‘He said they were given-‘
‘Agents have to choose to grow their wings. You can’t force it, it has to be a conscious choice. You can force them with torture, and drugs, and all kinds of cruelty, but in the end, they have to decide to grow them. It’s coercion, it’s violation, and most of the time, they kill the agent afterwards. Angel wings are so rare, they’re a status symbol, that guy you saw, he’s like the Prince of fairies-‘
‘You yelled at royalty?’
‘Like the musician, newbie.’
‘Oh. Sorry.’
‘Guys who have one pair are more likely to want another pair, because of all the offers they would have had on their own. You can’t begin to imagine what they’re worth. Favour beyond compare, power within a Court, millions upon millions if you’re just after cash.’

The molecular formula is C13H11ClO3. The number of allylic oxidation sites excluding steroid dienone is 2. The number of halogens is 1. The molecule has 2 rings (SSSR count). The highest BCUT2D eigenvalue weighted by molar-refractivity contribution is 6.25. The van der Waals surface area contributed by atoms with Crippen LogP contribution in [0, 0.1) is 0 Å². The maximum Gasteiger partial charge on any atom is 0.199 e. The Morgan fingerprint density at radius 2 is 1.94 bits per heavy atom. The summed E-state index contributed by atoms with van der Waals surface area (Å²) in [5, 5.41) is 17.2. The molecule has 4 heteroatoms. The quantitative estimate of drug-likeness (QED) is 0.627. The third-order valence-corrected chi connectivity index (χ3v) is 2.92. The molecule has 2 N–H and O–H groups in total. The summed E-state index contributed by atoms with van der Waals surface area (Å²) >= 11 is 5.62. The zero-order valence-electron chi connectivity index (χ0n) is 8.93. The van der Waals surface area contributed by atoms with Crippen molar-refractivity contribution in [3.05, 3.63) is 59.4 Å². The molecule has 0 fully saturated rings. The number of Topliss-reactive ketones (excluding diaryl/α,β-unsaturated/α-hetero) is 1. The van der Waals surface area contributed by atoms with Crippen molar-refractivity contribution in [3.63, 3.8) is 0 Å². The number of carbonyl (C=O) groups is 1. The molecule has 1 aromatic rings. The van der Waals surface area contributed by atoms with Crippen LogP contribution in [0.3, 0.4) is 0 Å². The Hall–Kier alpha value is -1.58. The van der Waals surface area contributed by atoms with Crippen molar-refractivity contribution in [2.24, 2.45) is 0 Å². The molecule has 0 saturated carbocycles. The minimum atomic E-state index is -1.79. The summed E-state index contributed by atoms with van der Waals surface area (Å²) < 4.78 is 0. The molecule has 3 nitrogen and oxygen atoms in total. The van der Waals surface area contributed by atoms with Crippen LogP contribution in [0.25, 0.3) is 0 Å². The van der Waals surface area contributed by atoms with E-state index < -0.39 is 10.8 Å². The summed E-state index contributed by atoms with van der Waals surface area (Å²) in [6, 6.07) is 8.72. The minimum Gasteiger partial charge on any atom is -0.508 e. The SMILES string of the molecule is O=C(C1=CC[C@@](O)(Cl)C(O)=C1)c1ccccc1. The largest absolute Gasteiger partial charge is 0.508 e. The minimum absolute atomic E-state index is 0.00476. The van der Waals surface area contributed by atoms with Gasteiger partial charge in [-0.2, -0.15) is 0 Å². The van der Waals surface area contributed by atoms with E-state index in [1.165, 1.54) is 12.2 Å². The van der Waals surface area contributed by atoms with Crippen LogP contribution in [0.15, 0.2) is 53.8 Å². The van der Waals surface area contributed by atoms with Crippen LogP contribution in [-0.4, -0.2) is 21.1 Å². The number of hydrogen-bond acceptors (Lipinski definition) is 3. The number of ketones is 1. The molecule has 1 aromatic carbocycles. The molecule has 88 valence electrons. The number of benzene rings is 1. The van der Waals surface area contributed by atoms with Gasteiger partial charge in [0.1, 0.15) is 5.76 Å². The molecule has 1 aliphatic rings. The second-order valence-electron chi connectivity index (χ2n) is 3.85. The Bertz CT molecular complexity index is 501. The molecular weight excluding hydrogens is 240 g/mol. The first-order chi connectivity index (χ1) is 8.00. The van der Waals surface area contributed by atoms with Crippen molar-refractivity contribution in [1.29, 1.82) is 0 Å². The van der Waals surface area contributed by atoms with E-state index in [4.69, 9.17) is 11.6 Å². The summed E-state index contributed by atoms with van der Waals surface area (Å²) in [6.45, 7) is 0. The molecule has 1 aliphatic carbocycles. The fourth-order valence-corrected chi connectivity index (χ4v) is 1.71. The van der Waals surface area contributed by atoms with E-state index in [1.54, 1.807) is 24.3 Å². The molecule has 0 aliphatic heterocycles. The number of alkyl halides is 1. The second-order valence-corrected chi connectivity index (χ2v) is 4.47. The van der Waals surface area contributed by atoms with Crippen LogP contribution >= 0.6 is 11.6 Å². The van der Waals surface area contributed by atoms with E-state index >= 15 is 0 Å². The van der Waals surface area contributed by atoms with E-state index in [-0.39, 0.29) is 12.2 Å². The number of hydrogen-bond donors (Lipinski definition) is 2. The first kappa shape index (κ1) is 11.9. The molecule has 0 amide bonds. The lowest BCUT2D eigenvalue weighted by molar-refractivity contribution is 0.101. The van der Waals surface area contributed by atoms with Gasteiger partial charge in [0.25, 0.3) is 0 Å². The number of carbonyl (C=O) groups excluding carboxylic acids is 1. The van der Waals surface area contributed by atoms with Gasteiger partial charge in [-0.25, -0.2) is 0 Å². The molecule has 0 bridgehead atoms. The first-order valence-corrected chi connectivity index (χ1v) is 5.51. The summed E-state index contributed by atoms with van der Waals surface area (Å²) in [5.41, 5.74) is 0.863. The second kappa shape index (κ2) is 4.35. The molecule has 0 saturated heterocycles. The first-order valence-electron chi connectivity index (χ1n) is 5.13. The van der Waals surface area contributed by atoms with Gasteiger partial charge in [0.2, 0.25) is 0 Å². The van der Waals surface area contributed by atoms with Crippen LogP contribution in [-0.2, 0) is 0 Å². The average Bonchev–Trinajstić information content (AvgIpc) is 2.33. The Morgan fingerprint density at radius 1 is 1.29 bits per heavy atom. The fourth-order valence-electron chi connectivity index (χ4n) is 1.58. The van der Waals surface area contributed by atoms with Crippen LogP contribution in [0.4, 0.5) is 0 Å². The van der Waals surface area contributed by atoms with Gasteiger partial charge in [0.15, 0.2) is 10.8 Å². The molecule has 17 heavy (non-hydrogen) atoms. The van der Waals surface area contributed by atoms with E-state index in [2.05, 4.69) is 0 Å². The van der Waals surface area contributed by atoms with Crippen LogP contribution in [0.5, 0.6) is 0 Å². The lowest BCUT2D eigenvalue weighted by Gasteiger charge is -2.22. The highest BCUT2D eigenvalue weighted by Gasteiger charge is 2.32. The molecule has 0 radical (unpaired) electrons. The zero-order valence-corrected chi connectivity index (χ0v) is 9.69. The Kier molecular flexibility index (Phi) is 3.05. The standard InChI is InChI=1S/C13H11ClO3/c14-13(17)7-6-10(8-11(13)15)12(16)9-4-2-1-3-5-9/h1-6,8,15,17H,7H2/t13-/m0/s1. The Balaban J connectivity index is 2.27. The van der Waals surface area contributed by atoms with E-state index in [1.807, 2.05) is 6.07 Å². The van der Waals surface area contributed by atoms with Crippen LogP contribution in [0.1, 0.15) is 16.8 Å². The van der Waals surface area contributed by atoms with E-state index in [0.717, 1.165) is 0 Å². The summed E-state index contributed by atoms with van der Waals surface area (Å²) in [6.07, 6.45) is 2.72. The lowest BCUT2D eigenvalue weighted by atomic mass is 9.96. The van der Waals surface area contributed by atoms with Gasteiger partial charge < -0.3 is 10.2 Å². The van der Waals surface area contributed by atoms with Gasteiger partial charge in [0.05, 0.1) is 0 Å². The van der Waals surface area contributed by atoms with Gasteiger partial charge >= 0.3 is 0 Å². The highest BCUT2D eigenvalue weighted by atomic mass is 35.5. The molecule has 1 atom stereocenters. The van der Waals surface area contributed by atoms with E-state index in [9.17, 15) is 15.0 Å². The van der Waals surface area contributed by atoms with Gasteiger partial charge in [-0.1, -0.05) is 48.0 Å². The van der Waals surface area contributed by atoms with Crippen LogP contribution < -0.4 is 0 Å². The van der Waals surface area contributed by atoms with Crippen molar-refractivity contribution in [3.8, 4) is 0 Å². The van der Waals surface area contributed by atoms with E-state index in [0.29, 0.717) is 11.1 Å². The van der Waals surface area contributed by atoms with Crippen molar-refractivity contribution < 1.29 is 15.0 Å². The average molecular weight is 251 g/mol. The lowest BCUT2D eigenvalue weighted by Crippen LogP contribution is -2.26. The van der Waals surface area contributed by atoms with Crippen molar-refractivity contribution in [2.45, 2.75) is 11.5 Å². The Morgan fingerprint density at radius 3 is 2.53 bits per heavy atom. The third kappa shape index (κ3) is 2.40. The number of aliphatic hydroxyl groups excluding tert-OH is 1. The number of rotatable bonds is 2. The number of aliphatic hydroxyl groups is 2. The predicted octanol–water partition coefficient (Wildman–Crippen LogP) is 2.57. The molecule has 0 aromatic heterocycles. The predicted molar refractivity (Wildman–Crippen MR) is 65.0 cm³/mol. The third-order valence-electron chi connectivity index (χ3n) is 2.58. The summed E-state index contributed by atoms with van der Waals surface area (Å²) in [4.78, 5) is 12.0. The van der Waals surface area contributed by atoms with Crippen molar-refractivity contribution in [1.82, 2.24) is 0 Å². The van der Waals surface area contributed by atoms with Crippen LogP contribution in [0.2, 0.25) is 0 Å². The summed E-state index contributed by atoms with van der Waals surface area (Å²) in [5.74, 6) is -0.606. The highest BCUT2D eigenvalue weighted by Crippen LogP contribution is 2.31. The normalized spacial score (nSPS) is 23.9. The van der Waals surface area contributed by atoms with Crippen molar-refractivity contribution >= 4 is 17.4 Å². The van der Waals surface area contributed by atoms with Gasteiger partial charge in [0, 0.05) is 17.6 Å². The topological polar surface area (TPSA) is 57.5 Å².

‘Thanks,’ she said, ‘I had no idea. I just wanted to look. The only pair I’ve ever seen were Taylor’s, and they weren’t pretty.’
‘So when we go home, we’ll boot up a training sim and you can stare at a pair as long as you want.’ He let out a long breath. ‘Sorry this all got screwed up. Soon as we can, we’ll come back, and do the proper tour.’
‘Unless we all die, first.’
‘Unless we all die first,’ he said. ‘Sorry. Really sorry, Stef.’
‘I already forgave you. Show me what’s in the bag and I’ll doubleplus forgive you?’
This seemed to shake him out of his funk. He grabbed the brown bag and began to pull items out of it. The first was an oversized history book. ‘Least you’ll have something to read on the trip back.’
‘Thank you.’
He stared into the bag. ‘Ok, shut up and give me a chance to explain these before you say anything.’
He pulled out a toy crown and a fake magic wand.